Traceability service gets boost from feds

A single national database that houses livestock and poultry information has received a $7.5 million injection from the Canadian government.

Canadian Agri-Traceability Services was created in 2012 to combine the animal identification information of the Canadian Cattle Identification Agency and Agri-Tracabilite Quebec to reduce costs and make data reporting simpler.

Its system, Trace Canada, is mainly intended to provide trace-back information during a food safety situation, animal disease outbreak or natural disaster when livestock must be quickly located.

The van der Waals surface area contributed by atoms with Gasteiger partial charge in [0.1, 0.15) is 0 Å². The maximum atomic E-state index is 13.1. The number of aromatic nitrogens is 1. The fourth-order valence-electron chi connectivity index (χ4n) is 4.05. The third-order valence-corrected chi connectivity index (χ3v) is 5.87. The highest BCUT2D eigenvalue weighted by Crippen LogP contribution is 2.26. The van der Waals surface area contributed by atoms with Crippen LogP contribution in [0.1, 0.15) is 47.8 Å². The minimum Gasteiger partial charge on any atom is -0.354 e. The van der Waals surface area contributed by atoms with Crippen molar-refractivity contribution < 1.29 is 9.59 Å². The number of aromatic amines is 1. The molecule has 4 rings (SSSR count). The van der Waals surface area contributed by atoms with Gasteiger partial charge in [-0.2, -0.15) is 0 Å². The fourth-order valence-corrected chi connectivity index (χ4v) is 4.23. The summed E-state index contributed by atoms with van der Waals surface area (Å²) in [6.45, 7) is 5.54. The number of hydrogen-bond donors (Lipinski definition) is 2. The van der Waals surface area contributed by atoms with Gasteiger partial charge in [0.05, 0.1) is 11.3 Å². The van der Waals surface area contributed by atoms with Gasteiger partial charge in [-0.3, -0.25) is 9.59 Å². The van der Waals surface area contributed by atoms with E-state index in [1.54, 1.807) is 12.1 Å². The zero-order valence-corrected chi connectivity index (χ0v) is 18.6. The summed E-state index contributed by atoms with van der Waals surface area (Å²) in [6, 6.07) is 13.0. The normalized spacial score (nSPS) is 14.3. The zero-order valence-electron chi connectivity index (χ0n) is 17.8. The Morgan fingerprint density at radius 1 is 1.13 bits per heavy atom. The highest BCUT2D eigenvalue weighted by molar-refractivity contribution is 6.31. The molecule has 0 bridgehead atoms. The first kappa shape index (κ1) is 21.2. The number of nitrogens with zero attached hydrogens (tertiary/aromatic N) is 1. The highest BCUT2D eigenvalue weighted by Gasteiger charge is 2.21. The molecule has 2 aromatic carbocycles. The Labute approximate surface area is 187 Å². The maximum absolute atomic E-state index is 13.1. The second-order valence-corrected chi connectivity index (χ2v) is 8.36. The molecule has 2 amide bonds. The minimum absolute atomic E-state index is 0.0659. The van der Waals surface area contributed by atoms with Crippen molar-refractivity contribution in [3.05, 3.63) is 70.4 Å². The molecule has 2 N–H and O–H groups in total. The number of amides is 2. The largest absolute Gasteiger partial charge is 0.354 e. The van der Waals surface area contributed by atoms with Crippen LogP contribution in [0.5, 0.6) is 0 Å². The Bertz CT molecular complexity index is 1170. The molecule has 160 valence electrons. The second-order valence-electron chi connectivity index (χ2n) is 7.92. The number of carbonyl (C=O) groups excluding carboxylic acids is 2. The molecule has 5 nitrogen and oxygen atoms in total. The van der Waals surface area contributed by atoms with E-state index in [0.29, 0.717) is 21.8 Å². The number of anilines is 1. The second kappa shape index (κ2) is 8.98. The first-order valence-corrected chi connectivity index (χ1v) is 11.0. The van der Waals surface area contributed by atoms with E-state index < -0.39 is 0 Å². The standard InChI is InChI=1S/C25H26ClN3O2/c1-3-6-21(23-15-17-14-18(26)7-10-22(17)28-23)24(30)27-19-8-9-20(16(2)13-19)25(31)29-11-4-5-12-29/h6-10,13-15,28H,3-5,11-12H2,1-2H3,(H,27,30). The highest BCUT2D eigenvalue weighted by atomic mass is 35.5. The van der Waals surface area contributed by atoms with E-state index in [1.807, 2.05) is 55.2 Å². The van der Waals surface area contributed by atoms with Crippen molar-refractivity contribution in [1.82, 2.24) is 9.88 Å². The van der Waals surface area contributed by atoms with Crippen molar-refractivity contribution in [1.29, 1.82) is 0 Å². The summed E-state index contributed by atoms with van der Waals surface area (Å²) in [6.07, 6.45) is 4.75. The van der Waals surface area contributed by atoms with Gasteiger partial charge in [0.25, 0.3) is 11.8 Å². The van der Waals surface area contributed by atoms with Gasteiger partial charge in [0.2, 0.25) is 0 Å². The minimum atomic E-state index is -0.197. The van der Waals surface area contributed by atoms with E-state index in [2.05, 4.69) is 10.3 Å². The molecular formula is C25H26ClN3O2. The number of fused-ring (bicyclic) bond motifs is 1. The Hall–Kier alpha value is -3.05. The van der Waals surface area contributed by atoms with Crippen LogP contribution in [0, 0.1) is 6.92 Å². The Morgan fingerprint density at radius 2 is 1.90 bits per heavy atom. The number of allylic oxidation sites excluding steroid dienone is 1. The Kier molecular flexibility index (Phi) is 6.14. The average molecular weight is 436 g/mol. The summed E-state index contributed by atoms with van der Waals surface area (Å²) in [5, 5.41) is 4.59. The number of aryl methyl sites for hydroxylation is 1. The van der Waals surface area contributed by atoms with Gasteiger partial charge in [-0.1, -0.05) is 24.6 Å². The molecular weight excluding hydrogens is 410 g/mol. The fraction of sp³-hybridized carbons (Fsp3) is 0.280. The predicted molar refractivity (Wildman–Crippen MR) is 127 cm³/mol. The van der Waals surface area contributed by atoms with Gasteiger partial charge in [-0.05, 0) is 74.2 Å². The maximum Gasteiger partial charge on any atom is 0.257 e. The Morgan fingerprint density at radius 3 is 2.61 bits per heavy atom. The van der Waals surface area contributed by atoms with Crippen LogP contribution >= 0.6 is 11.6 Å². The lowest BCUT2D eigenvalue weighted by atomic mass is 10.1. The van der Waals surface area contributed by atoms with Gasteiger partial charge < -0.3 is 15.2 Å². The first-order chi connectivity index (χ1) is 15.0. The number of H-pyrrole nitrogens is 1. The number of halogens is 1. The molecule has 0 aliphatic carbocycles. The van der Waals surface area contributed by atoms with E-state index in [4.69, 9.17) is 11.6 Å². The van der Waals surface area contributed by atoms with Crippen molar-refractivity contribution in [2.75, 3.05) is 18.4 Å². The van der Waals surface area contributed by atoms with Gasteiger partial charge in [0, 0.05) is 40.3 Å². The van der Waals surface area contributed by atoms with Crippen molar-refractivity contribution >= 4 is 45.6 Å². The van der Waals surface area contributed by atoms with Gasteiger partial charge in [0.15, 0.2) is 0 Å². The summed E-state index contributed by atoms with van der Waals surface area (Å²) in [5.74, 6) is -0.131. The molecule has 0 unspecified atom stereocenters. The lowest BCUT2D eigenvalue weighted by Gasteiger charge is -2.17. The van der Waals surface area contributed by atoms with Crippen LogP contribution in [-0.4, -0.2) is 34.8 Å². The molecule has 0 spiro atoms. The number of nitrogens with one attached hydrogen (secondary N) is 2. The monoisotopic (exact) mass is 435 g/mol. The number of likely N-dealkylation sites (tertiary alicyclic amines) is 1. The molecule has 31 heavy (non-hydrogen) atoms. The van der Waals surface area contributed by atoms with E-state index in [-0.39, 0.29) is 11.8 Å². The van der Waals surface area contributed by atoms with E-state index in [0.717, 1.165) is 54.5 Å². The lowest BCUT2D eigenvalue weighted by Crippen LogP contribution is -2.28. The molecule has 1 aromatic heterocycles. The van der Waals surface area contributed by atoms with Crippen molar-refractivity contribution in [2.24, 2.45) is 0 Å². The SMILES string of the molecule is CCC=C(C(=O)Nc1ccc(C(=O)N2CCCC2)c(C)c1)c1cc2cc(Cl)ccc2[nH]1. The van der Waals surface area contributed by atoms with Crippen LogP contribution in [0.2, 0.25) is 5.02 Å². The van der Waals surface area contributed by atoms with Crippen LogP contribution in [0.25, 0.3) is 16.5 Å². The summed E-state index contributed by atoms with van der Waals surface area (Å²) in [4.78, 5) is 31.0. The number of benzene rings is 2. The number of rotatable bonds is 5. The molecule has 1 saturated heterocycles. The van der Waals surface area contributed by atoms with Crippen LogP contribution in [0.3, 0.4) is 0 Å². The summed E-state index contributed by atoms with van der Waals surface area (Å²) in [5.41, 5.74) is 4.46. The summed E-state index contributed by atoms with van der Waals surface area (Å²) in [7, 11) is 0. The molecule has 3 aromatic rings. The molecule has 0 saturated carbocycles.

“Consumers place a higher value on products that can be traced throughout their lives. A sound, responsive system will give Canadian producers an economic edge in the marketplace,” said federal agriculture minister Gerry Ritz at an Oct. 9 news conference in Calgary.

The announcement came during the animal traceability advisory committee’s semi-annual meeting, which was held in Calgary Oct. 8-9.

The committee represents industry and government.

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